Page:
In late March, Maja and Steve attended the LOOPS2015 workshop in New Forest, England on whole Earth system modelling.
Before you ask, the New Forest isn’t particularly new (it’s over 900 years old). Nor are there that many trees. But then again, “forest” at the time meant an area reserved for royal hunts; that trees grew there was largely incidental. In addition to the royal hunts, the New Forest acted as one of the classic “commons” of common pool resource theory: Local inhabitants were permitted to use the New Forest as common pasture, to gather wood, to gather peat for fuel, and dig for clay, among other activities.
At SES-LINK we are accustomed to analysing and modelling local and regional scale social-ecological system such as the commons of the New Forest. The workshop, however, concerned modelling social-ecological systems on the global scale. The community of ‘whole Earth system modelling’ aims to ‘close the loop’ of co-evolutionary feedbacks between global biophysical processes and global effects of human behaviour. This is an important but challenging undertaking.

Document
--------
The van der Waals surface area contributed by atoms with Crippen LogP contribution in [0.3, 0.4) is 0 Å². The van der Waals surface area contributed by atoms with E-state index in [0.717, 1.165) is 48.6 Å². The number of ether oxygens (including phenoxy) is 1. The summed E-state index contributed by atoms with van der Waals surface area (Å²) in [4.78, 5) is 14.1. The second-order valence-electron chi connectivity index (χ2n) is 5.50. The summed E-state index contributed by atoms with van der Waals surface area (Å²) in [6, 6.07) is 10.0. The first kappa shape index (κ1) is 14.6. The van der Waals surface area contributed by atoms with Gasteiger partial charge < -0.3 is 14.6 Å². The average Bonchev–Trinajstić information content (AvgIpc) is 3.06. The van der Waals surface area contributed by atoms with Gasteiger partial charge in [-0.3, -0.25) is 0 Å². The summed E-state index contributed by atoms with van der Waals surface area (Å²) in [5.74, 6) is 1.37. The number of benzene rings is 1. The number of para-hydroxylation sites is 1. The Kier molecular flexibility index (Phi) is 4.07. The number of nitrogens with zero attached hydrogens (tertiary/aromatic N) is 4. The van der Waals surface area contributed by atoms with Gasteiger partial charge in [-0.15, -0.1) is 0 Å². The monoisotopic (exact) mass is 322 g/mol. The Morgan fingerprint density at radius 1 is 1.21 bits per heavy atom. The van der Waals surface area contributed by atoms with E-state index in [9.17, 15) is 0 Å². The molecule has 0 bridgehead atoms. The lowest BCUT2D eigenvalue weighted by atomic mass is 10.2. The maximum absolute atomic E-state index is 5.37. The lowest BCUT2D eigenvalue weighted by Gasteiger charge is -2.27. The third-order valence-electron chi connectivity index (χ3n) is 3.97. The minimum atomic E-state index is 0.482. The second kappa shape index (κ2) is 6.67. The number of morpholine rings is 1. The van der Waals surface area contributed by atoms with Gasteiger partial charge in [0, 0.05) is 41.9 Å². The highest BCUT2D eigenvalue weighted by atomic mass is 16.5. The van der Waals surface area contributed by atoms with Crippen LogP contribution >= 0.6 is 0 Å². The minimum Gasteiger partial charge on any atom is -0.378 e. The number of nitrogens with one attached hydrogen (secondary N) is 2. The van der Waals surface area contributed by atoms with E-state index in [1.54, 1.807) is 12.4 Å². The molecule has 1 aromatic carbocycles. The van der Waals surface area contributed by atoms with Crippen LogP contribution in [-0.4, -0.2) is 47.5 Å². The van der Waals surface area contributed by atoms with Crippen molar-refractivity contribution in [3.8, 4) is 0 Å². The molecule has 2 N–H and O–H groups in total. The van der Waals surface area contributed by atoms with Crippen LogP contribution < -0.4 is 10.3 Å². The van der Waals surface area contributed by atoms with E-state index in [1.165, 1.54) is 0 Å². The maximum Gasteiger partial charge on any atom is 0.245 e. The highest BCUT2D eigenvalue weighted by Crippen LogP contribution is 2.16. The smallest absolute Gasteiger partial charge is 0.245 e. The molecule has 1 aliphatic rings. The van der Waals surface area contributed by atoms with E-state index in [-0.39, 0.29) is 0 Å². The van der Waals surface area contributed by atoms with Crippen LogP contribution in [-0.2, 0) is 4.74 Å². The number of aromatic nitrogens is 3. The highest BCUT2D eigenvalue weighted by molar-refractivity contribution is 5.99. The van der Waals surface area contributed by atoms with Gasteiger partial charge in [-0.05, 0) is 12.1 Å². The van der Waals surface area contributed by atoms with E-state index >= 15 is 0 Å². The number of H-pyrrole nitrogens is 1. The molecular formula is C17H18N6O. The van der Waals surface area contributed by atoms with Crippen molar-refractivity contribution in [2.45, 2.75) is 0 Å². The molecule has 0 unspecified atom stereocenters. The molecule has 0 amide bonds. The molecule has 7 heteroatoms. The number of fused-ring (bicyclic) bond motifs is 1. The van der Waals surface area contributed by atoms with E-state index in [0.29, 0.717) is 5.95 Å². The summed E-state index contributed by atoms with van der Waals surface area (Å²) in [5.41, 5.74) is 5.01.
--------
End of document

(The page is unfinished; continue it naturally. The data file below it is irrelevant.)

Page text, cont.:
Short talks each began with bold hypotheses on whole Earth system modelling. Maja emphasised the role of humans, claiming that human adaptive responses cannot be neglected, and that micro-level social-ecological interactions matter. Steve related progress from last year’s CSIRO workshop, including the claim that the Earth’s safe operating space needs to be made into an attractor. Jonathan Donges claimed that we are frequently ‘optimising at the edge’: policies that obtain specified outcomes with least cost often lead dangerously near tipping points or unsafe zones. Ricarda Winkelmann proposed that sea-level rise should be an additional planetary boundary and showed results indicating we have already passed some dangerous tipping points.
At with the first LOOPS workshop last year in Berlin, a special issue in the journal Earth System Dynamics had been opened to provide an avenue (although not exclusively) for publication of papers developed at LOOPS. At one of the dinners, the editor of the special issue, Wolfgang Lucht, awarded the remarkable prize of a neolithic stone tool to the first submission to this special issue!
We look forward to continued LOOPiness in the future!